New York Times' CEO Mark Thompson says that the company is wholeheartedly behind the push into video, and going to back it with the investment and resources to help you meet your marketing needs.
The company’s big message today was, “We are The New York Times, and there is nothing like us when it comes to journalistic integrity.” Which, as a marketer, is one reason to believe that partnering with them will lend credibility. Another reason to invest in NYT video is its extraordinary reach across print and online.
Meredith Kopit Levien, EVP of Advertising explained that their sponsorships foster native experiences via branded playlists, where “marketing storytelling” aka branded content is shown alongside NYT video storytelling. Their first branded video partnership launched today with Sotheby’s show called “Extraordinary Angles,” taking you into some of most beautiful homes in the world. http://vimeo.com/album/2771367. Acura has also signed on to be their premium sponsor, though details of this sponsorship were not divulged.
The big reveal in my opinion was that NYT has joined forces with Vimeo to co-produce shows. http://vimeo.com/newyorktimes. This appears to be a win-win: NYT adds credibility to Vimeo and differentiates it from its competitors with unique programming, while Vimeo provides experienced, creative production chops.
NYT has built a channel ecosystem, launching 30 series including the transformation of written columns into videos in cool and unexpected ways. As Kopit Levien said, “It’s video – formerly known as television.” And maybe it’s video – formerly known as your favorite NYT column.
Bottom line: Consumers want choice – to be the curators of the content they watch – but is that the extent of the interactivity for NYT video? And is branded content the creative ad formats for NYT video? These questions were left unanswered. Or maybe no answer is the answer.
Andy Weidlen, CRO of Buzzfeed explained that 3 years ago, the site had 6 million uniques. Today it has 166 million uniques according to Google Analytics. Not surprising when you hear that 1 million people took a quiz in Feb of this year called, “How Would You Die In ‘Game of Thrones?’” http://www.buzzfeed.com/hbogameofthrones/how-would-you-die-in-game-of-thrones… An advertisement.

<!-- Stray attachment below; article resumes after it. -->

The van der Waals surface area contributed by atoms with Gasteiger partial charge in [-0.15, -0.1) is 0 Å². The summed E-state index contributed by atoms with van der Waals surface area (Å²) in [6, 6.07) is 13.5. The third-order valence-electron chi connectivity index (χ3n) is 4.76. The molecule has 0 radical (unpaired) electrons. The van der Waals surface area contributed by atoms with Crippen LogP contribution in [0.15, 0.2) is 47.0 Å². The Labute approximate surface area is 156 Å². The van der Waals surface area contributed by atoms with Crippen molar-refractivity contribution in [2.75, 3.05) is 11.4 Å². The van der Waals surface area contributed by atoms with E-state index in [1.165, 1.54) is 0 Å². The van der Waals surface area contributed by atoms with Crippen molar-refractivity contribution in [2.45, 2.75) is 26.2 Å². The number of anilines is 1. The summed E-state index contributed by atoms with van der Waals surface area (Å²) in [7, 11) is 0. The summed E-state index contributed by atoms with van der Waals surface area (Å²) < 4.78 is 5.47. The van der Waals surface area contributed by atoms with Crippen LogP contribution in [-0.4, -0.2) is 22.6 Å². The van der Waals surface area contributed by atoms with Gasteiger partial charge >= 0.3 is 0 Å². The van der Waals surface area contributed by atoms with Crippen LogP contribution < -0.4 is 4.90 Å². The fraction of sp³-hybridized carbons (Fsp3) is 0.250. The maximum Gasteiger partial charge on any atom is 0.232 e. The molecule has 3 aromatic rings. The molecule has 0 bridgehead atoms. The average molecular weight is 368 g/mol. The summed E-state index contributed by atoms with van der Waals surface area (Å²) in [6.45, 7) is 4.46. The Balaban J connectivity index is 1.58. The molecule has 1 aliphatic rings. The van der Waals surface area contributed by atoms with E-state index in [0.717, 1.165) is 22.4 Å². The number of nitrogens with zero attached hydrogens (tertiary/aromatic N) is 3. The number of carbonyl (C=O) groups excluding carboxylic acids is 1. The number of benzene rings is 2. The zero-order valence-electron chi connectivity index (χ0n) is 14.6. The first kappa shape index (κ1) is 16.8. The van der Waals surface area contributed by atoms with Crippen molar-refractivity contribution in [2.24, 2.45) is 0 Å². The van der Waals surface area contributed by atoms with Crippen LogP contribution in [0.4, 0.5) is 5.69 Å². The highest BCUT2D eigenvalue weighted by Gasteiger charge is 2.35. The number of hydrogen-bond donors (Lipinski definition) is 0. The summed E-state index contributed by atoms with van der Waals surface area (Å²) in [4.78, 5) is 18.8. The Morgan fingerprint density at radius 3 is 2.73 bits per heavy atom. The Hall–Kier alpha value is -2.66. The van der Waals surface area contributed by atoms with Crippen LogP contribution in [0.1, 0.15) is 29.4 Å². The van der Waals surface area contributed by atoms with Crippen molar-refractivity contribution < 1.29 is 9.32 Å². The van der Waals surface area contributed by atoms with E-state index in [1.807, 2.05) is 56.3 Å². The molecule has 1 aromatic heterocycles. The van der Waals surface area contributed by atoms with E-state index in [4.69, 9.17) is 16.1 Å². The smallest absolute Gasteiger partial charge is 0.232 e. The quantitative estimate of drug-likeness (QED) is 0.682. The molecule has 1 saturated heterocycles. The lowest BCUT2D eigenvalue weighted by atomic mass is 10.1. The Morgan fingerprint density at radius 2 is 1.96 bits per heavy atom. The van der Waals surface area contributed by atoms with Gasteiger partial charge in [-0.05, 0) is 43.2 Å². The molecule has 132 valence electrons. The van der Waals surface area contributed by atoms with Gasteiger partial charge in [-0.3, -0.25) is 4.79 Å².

Weidlen says that video is their next big bet. A year and a half ago, BuzzFeed didn’t have a video business. Then they hired Ze Frank, who is now EVP of Video. He built a full video studio in LA to produce original content and it’s paying off. Jonathan Perelman, GM of Video & Agency Strategy shared that the company recently crossed the 1 billion view threshold on original video content.
Part of the reason video has been so successful for BuzzFeed is Frank’s approach to social, shareable video. He explained that videos worth sharing hone in on one of three things: Identity, Emotion, or Information.
- Identity: Videos that elicit a feeling of, “this is just like me” become a way to express yourself better than you can… so you share it.
- Emotion: Videos that elicit a feeling like, “this made me laugh hysterically” inspire people to “emotionally gift.” For example during finals or after a national tragedy you will see a lift in this type of video’s virality as a way for people to care for one another (lift spirits, gift a smile, etc.).
- Information: Videos that support your views elicit feelings of, “I want you to know this information is important to me,” or “this proves a point I’ve been saying all along…” so you share it.
BuzzFeed has had success working with brand marketers on native video content, including Purina, Clean & Clear, and GE. We were able to see entertaining branded video content from all three advertisers.
Bottom line: So what makes this different? While NYT adds a level of sophistication and credibility, BuzzFeed content focuses on shareability with proven results. It speaks to the way people are consuming media today – as Jonah Peretti said, social and mobile are the new distribution. More than 50% of their traffic is mobile and 86% originates from social. Peretti explains that short-form content, not long-form content, works in mobile and social environments. And while BuzzFeed is investing in long-form content (hiring Mark Schoofs, a serious investigative reporter http://jimromenesko.com/2013/10/21/mark-schoofs-leaves-propublica-to-head-buzzfeeds-investigative-unit/, as well as foreign correspondents), BuzzFeed probably sees the writing on the wall: Brands will invest where they can see and measure positive engagement results = Shareable video that’s mobile friendly. BuzzFeed’s current specialty.